It’s not always easy to know the difference between misinformation and disinformation—or the facts

Everywhere around the world, death and destruction are fueled by misinformation (that which is incorrect) and disinformation (the deliberate spread of misinformation). It stops many people from getting appropriate medical care. Worse, it spreads faster on social media than does factual information, according to at least one study.

CROI 2023, the largest HIV medical conference in the United States, took on bad actors in the information world in a special presentation.

One surprising fact: the term “fake news” isn’t new. It’s more than a hundred years old.

It took the truth about six times as long as  falsehood to reach 1,500 people.

GO TO for a webcast of Science Communication in the Age of Misinformation for these presentations along with a talk by Scott Ratzan of the City University of New York (CUNY). The school has established an online master’s program that takes on misinformation, Health Communication for Social Change.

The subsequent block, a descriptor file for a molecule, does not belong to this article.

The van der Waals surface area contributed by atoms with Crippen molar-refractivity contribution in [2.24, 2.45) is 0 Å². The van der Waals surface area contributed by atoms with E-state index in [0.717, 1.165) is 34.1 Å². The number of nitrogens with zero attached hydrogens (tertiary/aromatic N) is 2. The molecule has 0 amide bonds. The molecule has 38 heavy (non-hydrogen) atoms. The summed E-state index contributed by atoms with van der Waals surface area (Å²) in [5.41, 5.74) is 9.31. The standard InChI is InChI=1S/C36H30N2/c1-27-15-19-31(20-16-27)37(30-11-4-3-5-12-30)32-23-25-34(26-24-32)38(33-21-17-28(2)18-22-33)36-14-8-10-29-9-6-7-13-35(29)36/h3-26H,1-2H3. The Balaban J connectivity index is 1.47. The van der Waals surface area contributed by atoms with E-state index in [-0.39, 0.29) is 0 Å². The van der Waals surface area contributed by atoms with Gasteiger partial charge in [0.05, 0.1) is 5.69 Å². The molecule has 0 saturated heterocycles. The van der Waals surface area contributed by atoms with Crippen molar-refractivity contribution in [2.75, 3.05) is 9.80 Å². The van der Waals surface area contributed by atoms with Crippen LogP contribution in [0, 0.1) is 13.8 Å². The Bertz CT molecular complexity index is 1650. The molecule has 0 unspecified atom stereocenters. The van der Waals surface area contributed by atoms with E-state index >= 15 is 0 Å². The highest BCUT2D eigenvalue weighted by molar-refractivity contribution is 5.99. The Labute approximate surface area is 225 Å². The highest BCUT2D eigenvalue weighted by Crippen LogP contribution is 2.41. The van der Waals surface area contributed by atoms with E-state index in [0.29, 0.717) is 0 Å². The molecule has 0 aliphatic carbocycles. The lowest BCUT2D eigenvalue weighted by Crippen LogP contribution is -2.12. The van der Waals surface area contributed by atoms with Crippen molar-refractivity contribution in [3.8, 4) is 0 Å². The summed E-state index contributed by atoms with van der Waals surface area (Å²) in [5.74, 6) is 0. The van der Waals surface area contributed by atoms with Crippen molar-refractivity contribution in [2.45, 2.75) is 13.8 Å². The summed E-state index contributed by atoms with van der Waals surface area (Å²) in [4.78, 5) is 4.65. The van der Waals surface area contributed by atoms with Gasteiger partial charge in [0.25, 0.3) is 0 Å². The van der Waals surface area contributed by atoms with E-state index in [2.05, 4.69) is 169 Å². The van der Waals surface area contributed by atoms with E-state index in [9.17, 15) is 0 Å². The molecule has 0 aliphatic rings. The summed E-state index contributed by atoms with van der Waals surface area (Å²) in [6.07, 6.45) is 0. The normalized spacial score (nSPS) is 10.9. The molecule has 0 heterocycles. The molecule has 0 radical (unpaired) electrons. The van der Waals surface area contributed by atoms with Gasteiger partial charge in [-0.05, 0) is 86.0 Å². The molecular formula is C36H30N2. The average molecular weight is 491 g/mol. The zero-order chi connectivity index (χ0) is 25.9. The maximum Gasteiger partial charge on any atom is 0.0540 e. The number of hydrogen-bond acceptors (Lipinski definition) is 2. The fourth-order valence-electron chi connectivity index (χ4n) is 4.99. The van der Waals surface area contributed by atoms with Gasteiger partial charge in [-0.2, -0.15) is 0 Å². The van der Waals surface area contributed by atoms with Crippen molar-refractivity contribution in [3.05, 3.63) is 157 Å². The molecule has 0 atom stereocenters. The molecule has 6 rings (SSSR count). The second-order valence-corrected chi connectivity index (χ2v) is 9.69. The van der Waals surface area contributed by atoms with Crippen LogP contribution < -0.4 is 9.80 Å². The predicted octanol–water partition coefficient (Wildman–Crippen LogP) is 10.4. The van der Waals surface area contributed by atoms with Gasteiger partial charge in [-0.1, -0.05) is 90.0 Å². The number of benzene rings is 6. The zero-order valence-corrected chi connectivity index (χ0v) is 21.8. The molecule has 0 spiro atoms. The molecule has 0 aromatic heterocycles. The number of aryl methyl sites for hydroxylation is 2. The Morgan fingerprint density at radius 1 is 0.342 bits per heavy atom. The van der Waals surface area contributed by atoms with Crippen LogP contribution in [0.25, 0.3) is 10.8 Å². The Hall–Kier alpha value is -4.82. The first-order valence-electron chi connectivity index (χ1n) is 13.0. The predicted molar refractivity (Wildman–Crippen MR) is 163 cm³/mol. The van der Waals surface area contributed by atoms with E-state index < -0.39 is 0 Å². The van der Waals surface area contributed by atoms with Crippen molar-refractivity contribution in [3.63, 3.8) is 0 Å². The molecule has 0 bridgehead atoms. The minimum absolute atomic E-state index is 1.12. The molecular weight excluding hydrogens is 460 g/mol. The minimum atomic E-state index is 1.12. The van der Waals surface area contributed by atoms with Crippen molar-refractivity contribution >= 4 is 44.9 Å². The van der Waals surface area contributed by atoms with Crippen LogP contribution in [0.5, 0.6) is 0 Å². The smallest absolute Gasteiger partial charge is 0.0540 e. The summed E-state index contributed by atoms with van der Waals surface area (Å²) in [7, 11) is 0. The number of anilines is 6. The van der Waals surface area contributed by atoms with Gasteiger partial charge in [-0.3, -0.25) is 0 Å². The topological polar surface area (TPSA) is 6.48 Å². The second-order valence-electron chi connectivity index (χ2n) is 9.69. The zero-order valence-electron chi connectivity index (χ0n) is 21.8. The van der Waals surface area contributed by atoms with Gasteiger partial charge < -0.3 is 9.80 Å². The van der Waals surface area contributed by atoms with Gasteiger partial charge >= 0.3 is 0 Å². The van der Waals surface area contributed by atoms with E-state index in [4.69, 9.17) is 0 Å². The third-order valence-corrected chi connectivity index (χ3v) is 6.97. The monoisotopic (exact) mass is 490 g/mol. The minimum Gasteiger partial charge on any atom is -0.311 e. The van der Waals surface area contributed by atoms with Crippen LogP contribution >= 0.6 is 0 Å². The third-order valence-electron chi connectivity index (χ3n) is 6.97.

Taking on health lies

Looking specifically at vaccine misinformation, “the first thing to notice is that there’s just a lot of it,” said Emily Vraga, an associate professor at the University of Minneapolis’ Hubbard School of Journalism and Mass Communication. A meta-analysis examining several studies published in 2021 in the Journal of Medical Internet Research (who knew?) reported that 37% of vaccine information on YouTube was misinformation, as was 26% on Twitter and 33% on social media overall.

“Part of this problem, though, is that there are places where it’s increasingly hard to know how much misinformation there is,” Vraga said. “It’s not a mistake that we know a lot more about misinformation on Twitter [now known as “X”] and YouTube. Those are the most public social media platforms. As more and more of this conversation moves into spaces that researchers cannot access, more and more of this problem becomes something we just don’t know about… something we cannot even begin to address because we don’t know it exists.”